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I've been looking boost::tokenizer, and I've found that the documentation is very thin. Is it possible to make it tokenize a string such as "dolphin--monkey--baboon" and make every word a token, as well as every double dash a token? From the examples I've only seen single character delimiters being allowed. Is the library not advanced enough for more complicated delimiters?

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Just curious why this is marked community wiki? –  Adam Batkin Aug 9 '09 at 20:57
I thought it would allow others to clarify my question in case it was a bit diffuse. Perhaps I should read up on what it is, until next time. –  Martin Aug 9 '09 at 21:14

4 Answers 4

up vote 0 down vote accepted

It looks like you will need to write your own TokenizerFunction to do what you want.

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I see. I was hoping that there'd be something pre-made, but I guess that I was hoping for too much. –  Martin Aug 9 '09 at 21:01

using iter_split allows you to use multiple character tokens. The code below would produce the following:


#include <iostream>
#include <boost/foreach.hpp>
#include <boost/algorithm/string.hpp>
#include <boost/algorithm/string/iter_find.hpp>

    // code starts here
    std::string s = "dolphin--mon-key--baboon";
    std::list<std::string> stringList;
    boost::iter_split(stringList, s, boost::first_finder("--"));

    BOOST_FOREACH(std::string token, stringList)
        std::cout << token << '\n';  ;
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This has the downside of creating a copy of the whole string. If the string being tokenized is large, this is a problem. The boost tokenizer does not do this. –  The Science Boy Oct 11 '12 at 21:09

One option is to try boost::regex. Not sure of the performance compared to a custom tokenizer.

std::string s = "dolphin--monkey--baboon";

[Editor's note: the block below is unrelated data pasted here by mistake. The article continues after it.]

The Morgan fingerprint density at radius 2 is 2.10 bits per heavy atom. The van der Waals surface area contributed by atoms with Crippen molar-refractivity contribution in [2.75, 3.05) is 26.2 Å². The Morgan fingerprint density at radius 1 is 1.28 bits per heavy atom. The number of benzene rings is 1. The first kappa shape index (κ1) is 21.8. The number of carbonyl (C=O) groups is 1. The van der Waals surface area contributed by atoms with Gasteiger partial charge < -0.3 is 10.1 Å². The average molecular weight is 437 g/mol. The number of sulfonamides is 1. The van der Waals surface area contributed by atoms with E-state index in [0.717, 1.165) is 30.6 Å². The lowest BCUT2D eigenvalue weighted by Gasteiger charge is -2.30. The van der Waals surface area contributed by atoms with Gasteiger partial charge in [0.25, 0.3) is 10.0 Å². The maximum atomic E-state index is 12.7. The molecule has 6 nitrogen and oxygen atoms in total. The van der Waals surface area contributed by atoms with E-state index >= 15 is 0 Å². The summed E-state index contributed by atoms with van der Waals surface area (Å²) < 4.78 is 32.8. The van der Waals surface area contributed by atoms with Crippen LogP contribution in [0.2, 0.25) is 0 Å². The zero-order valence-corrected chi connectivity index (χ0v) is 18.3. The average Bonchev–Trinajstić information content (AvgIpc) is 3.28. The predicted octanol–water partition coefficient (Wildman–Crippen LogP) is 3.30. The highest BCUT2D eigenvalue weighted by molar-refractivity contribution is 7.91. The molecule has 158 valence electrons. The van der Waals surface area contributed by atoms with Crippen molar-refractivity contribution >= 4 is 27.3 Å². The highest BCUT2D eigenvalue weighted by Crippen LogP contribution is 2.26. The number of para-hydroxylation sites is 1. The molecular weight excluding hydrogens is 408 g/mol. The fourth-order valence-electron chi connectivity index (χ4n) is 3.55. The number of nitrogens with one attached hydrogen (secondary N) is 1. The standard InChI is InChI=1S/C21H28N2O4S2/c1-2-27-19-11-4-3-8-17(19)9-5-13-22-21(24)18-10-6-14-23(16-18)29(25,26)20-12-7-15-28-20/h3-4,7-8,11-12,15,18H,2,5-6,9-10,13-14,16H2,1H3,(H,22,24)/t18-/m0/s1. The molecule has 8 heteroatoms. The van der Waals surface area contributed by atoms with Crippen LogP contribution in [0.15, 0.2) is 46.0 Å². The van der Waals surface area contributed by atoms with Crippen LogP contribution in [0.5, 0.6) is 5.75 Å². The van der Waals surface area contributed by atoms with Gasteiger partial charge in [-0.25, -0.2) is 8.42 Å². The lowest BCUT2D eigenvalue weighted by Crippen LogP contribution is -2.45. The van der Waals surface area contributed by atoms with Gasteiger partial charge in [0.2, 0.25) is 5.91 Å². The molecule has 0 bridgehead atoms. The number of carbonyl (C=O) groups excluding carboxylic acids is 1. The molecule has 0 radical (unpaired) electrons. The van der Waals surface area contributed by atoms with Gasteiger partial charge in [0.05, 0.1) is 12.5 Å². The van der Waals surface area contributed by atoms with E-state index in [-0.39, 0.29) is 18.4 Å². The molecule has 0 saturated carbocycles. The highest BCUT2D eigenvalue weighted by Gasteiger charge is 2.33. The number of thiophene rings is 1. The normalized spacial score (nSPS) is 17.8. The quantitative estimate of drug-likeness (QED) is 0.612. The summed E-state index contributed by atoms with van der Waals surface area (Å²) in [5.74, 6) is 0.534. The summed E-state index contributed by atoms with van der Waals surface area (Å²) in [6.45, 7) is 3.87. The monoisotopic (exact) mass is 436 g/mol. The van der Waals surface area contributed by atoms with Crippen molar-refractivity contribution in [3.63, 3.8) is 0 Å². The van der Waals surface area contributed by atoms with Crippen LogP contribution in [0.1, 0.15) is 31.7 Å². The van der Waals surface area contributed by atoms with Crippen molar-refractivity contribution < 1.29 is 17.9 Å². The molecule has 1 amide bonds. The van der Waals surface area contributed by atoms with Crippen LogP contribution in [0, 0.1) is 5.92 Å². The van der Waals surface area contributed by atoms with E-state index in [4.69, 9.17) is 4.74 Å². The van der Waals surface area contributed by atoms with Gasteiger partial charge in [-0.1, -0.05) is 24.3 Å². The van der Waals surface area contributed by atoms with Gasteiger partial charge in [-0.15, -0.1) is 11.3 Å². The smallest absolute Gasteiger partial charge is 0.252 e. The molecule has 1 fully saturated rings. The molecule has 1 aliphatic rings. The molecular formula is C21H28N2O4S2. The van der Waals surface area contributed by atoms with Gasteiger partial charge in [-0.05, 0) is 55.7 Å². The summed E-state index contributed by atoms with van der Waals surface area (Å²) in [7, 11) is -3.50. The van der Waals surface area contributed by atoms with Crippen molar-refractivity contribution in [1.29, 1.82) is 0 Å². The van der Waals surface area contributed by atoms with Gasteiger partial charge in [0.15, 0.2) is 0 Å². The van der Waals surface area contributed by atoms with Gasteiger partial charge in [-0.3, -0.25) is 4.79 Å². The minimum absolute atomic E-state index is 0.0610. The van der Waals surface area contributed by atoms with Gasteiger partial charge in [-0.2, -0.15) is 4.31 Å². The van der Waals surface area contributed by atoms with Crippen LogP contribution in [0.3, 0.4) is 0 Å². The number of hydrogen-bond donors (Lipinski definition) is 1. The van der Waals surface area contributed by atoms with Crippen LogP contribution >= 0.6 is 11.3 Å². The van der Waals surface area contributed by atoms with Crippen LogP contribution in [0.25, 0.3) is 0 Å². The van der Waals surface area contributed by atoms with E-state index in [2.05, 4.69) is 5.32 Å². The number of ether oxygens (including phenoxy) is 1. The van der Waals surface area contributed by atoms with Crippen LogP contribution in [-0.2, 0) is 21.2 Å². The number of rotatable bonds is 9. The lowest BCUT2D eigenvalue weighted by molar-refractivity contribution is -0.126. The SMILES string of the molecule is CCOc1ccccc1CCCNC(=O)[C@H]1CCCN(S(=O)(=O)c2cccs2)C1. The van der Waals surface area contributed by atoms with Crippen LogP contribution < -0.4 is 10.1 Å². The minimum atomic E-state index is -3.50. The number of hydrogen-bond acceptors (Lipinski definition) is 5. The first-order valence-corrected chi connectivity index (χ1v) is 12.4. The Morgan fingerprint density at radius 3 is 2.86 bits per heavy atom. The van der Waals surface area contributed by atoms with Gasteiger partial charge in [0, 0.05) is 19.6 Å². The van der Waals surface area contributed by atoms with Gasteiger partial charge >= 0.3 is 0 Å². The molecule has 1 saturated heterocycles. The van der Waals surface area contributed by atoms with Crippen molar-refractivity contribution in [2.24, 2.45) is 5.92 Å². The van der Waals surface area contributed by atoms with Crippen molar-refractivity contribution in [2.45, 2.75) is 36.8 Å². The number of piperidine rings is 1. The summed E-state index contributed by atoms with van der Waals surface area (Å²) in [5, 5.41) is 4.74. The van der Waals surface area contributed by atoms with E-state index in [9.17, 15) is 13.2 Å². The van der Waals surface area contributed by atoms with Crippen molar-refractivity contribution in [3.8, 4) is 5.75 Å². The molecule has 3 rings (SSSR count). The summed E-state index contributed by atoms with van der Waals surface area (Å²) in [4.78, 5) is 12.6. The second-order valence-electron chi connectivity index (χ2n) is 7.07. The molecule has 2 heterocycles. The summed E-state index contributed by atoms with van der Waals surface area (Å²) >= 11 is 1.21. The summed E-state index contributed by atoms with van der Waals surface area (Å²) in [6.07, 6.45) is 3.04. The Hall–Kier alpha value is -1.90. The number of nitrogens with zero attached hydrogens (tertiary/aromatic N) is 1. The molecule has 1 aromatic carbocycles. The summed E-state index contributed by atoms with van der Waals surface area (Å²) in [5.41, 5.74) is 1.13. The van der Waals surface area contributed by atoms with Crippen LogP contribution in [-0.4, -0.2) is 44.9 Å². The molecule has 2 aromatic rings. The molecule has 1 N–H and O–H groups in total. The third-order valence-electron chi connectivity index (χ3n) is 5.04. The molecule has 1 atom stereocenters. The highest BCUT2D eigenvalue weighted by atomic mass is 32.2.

boost::regex re("[a-z|A-Z]+|--");
boost::sregex_token_iterator iter(s.begin(), s.end() , re, 0);
boost::sregex_token_iterator end_iter;

while(iter != end_iter)
    std::cout << *iter << '\n';
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This is nice. If it works, it gets my vote. :) –  The Science Boy Oct 11 '12 at 21:10

I know the theme is quite old, but it is shown in the top links in google when I search "boost tokenizer by string"

so I will add my variant of TokenizerFunction, just in case:

class FindStrTFunc
    FindStrTFunc() : m_str(g_dataSeparator)

    bool operator()(std::string::const_iterator& next,
        const std::string::const_iterator& end, std::string& tok) const
        if (next == end)
            return false;
        const std::string::const_iterator foundToken =
            std::search(next, end, m_str.begin(), m_str.end());
        tok.assign(next, foundToken);
        next = (foundToken == end) ? end : foundToken + m_str.size();
        return true;

    void reset()

    std::string m_str;

after we can create

boost::tokenizer<FindStrTFunc> tok("some input...some other input");

and use, like a usual boost tokenizer

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the implementation is not ideal (could have bugs), it is just an example –  Alek86 Jan 9 '12 at 0:23

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